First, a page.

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Paradip Port Trust to regulate water supply release in wake of water crisis in Odisha

The decision on water supply restriction has been taken keeping in view the decrease in water level of the reservoirs around Paradip.

Published: 26th July 2019 07:14 AM  |   Last Updated: 26th July 2019 07:14 AM   |  A+A-

Fishing vessels anchored at fishing harbour in Paradip

Paradip Port | (Photo I EPS )

By Express News Service

PARADIP: In the wake of an acute water crisis, Paradip Port Trust (PPT) authorities have decided to regulate the water supply to its residential colonies and slums hereby releasing water once a day instead of twice. 

The port authorities on Thursday informed that domestic water supply from its reservoirs will be reduced till the water shortage is resolved.

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Executive Engineer, Public Health Division of PPT, Binayak Pradhan said water will be provided to the town residents once a day from Thursday onwards.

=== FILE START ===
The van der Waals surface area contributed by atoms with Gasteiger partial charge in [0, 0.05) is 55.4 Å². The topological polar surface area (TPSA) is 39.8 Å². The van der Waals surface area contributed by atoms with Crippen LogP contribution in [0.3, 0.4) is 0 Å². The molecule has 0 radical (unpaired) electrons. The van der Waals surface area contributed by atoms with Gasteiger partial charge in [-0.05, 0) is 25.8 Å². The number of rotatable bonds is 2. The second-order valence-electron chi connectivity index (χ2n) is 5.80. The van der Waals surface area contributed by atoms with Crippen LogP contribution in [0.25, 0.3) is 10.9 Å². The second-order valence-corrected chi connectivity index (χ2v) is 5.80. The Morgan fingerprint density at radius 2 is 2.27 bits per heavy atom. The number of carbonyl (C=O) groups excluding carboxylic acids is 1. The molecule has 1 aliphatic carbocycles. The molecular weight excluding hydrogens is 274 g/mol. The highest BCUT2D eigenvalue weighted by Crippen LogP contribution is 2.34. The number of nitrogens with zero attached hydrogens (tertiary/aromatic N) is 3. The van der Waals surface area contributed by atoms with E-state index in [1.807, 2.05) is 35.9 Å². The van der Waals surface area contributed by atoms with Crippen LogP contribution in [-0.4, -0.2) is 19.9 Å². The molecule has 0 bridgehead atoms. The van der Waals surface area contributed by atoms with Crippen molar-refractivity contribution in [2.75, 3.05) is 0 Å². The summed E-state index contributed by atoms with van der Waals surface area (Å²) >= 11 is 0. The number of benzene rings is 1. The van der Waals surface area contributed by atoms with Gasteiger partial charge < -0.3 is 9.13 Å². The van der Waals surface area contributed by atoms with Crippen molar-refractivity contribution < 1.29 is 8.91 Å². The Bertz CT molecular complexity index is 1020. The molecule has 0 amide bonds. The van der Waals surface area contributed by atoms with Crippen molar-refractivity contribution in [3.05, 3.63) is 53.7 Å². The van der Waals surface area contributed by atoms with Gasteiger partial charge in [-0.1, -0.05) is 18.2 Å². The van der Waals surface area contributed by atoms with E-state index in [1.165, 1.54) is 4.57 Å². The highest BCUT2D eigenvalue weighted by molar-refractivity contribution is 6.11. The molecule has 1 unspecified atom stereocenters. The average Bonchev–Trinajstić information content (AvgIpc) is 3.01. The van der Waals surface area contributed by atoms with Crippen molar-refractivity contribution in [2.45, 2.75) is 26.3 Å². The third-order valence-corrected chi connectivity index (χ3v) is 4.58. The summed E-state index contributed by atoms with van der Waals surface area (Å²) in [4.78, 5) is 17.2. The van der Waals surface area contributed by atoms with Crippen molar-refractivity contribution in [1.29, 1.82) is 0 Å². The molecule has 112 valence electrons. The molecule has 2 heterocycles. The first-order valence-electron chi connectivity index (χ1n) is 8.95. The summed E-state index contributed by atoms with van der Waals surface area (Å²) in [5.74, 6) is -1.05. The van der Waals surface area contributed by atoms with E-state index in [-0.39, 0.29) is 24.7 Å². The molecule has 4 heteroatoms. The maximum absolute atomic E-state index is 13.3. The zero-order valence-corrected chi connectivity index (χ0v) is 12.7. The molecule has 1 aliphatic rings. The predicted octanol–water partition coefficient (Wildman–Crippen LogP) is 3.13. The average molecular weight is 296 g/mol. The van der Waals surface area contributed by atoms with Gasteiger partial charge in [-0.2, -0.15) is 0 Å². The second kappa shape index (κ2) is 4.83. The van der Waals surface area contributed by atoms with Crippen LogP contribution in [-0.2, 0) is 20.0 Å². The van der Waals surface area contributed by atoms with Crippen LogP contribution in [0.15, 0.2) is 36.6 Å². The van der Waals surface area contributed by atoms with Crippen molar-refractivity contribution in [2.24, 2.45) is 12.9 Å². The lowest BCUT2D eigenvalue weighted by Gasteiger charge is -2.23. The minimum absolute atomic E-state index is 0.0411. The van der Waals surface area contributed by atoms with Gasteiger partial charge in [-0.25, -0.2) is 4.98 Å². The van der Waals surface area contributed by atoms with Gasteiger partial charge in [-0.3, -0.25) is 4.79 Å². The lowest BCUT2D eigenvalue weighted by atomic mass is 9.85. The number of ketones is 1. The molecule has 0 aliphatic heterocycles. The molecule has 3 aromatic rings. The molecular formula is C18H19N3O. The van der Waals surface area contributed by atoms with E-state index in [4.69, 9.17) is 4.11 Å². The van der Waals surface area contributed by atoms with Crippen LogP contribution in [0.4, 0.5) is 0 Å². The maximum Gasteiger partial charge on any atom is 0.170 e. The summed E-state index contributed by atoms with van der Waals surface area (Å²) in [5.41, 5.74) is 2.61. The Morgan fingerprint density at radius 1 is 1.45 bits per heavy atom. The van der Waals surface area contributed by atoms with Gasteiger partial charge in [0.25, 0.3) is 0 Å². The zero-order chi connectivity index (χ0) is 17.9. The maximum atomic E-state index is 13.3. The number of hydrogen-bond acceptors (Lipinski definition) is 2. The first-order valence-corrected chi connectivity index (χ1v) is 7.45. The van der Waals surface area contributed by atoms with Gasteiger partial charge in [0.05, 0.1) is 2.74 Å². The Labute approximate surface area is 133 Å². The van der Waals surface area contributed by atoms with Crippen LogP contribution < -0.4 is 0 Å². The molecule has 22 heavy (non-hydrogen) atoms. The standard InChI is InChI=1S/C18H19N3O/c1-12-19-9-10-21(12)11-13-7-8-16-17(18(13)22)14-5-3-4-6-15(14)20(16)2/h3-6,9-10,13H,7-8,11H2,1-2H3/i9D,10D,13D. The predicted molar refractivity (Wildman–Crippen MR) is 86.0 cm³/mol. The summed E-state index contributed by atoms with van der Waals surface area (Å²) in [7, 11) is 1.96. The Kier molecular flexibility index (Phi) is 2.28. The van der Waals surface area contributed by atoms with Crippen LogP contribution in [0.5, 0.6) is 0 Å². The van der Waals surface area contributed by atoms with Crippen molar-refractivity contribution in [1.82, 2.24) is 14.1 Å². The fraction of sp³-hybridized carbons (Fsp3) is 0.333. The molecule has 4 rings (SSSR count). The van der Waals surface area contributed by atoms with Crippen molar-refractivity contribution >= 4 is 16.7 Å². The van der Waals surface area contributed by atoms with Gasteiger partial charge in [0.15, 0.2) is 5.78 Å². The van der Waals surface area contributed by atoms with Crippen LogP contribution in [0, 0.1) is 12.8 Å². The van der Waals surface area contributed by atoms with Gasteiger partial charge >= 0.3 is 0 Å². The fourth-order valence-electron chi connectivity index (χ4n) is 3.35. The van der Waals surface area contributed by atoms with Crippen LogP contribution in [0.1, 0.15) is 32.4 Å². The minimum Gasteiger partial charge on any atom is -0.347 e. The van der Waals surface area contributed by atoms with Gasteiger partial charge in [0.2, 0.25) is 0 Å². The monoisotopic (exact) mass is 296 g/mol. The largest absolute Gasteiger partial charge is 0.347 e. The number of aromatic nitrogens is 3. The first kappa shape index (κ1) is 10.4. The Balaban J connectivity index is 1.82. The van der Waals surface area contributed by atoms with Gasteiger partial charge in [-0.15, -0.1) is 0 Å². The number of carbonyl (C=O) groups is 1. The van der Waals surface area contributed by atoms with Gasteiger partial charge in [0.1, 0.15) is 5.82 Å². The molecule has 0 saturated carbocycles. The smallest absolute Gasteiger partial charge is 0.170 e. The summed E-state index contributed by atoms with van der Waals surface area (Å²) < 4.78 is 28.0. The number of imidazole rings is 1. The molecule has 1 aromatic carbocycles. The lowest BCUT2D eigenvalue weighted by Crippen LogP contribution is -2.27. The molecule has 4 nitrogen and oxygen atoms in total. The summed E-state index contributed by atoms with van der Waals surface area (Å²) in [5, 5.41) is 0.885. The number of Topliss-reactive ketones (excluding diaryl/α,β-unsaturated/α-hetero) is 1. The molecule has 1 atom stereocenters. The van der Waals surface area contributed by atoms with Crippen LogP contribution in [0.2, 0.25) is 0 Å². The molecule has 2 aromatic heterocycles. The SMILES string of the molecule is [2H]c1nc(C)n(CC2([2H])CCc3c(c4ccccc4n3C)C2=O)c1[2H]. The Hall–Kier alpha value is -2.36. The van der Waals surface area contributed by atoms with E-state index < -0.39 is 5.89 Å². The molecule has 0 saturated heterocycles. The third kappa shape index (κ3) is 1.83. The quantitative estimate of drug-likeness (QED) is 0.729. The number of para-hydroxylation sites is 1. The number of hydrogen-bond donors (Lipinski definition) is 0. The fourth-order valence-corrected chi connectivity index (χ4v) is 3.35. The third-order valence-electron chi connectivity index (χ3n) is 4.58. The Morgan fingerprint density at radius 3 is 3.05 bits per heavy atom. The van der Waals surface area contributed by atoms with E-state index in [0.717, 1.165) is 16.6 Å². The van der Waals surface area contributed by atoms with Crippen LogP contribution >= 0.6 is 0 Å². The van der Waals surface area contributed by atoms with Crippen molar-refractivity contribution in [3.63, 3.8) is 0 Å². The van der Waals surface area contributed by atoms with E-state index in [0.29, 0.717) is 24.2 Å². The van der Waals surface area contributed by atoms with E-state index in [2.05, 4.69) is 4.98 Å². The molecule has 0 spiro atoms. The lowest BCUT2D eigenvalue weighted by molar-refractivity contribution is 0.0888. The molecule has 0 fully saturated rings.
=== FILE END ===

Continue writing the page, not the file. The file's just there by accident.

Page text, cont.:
The decision on water supply restriction has been taken keeping in view the decrease in water level of the reservoirs. Residents are being sensitised about the decision through mike announcement, he added.

The PPT’s pump house has failed to draw water from Taladanda canal as the water level has gone down drastically. Erratic release of water in the canal by the Water Resources department has aggravated the situation. 

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As per report, while the PPT township and 26 slums having around one lakh population require six million gallons per day (MGD) water, the Public Health Division of PPT will now supply three MGD from its three reservoirs. 

The PPT has three water reservoirs to store three MGD each. The water level in the reservoirs has also come down.

The six MGD-capacity water treatment plant inside the port has failed to function due to insufficient water in the canal. Rain deficit and illegal pumping of ground water by different companies and traders have led to the crisis, sources said.

Locals alleged that factories and commercial establishments have dug up deep bore wells and pumping out water through diesel motor pumps for their construction work, consumption and trade purposes. Some people have also started trading in water. The water is stored in fibre or aluminum containers and sold to prospective buyers. The officials concerned have turned a blind eye to such activities, they alleged.



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